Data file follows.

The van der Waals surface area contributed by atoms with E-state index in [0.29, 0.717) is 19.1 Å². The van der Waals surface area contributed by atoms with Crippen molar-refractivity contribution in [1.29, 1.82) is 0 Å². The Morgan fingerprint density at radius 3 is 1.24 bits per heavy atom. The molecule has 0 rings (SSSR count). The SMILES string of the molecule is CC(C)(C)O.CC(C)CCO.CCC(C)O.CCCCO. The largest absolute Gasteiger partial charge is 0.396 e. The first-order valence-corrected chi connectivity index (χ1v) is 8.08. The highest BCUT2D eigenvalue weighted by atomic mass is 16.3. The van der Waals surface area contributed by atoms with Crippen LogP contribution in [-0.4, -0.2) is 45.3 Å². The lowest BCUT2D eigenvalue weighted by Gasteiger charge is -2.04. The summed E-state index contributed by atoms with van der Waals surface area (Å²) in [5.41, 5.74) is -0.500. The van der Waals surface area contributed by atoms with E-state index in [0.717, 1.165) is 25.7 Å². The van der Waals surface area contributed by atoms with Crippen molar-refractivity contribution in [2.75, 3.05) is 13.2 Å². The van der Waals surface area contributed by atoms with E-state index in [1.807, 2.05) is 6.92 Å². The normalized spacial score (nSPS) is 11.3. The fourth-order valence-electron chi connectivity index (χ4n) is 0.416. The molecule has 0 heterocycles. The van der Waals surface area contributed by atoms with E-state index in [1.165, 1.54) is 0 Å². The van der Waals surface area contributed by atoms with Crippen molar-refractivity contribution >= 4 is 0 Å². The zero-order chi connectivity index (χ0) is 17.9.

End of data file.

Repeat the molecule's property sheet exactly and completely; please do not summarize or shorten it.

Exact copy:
The van der Waals surface area contributed by atoms with E-state index in [0.29, 0.717) is 19.1 Å². The van der Waals surface area contributed by atoms with Crippen molar-refractivity contribution in [1.29, 1.82) is 0 Å². The Morgan fingerprint density at radius 3 is 1.24 bits per heavy atom. The molecule has 0 rings (SSSR count). The SMILES string of the molecule is CC(C)(C)O.CC(C)CCO.CCC(C)O.CCCCO. The largest absolute Gasteiger partial charge is 0.396 e. The first-order valence-corrected chi connectivity index (χ1v) is 8.08. The highest BCUT2D eigenvalue weighted by atomic mass is 16.3. The van der Waals surface area contributed by atoms with Crippen LogP contribution in [-0.4, -0.2) is 45.3 Å². The lowest BCUT2D eigenvalue weighted by Gasteiger charge is -2.04. The summed E-state index contributed by atoms with van der Waals surface area (Å²) in [5.41, 5.74) is -0.500. The van der Waals surface area contributed by atoms with E-state index in [0.717, 1.165) is 25.7 Å². The van der Waals surface area contributed by atoms with Crippen molar-refractivity contribution in [2.75, 3.05) is 13.2 Å². The van der Waals surface area contributed by atoms with E-state index in [1.807, 2.05) is 6.92 Å². The normalized spacial score (nSPS) is 11.3. The fourth-order valence-electron chi connectivity index (χ4n) is 0.416. The molecule has 0 heterocycles. The van der Waals surface area contributed by atoms with E-state index in [1.165, 1.54) is 0 Å². The van der Waals surface area contributed by atoms with Crippen molar-refractivity contribution >= 4 is 0 Å². The zero-order chi connectivity index (χ0) is 17.9.